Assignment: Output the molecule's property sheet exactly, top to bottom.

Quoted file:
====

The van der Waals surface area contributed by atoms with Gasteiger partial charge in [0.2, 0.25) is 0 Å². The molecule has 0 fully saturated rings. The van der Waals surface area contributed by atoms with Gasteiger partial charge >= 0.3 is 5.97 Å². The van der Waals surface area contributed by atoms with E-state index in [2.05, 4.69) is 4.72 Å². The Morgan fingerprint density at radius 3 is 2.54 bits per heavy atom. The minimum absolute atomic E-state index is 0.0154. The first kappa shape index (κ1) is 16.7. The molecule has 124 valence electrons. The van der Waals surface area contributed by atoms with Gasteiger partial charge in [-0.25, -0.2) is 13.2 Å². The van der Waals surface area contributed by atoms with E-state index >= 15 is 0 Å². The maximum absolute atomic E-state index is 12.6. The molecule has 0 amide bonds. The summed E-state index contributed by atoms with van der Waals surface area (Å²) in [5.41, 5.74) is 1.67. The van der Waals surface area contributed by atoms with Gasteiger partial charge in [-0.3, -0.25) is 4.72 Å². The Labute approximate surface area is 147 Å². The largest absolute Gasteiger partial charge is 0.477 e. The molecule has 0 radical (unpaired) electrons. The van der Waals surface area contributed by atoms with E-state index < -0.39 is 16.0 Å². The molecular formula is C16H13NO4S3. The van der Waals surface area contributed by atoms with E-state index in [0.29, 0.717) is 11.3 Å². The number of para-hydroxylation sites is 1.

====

The van der Waals surface area contributed by atoms with Gasteiger partial charge in [0.2, 0.25) is 0 Å². The molecule has 0 fully saturated rings. The van der Waals surface area contributed by atoms with Gasteiger partial charge >= 0.3 is 5.97 Å². The van der Waals surface area contributed by atoms with E-state index in [2.05, 4.69) is 4.72 Å². The Morgan fingerprint density at radius 3 is 2.54 bits per heavy atom. The minimum absolute atomic E-state index is 0.0154. The first kappa shape index (κ1) is 16.7. The molecule has 124 valence electrons. The van der Waals surface area contributed by atoms with Gasteiger partial charge in [-0.25, -0.2) is 13.2 Å². The van der Waals surface area contributed by atoms with E-state index >= 15 is 0 Å². The maximum absolute atomic E-state index is 12.6. The molecule has 0 amide bonds. The summed E-state index contributed by atoms with van der Waals surface area (Å²) in [5.41, 5.74) is 1.67. The van der Waals surface area contributed by atoms with Gasteiger partial charge in [-0.3, -0.25) is 4.72 Å². The Labute approximate surface area is 147 Å². The largest absolute Gasteiger partial charge is 0.477 e. The molecule has 0 radical (unpaired) electrons. The van der Waals surface area contributed by atoms with E-state index < -0.39 is 16.0 Å². The molecular formula is C16H13NO4S3. The van der Waals surface area contributed by atoms with E-state index in [0.29, 0.717) is 11.3 Å². The number of para-hydroxylation sites is 1.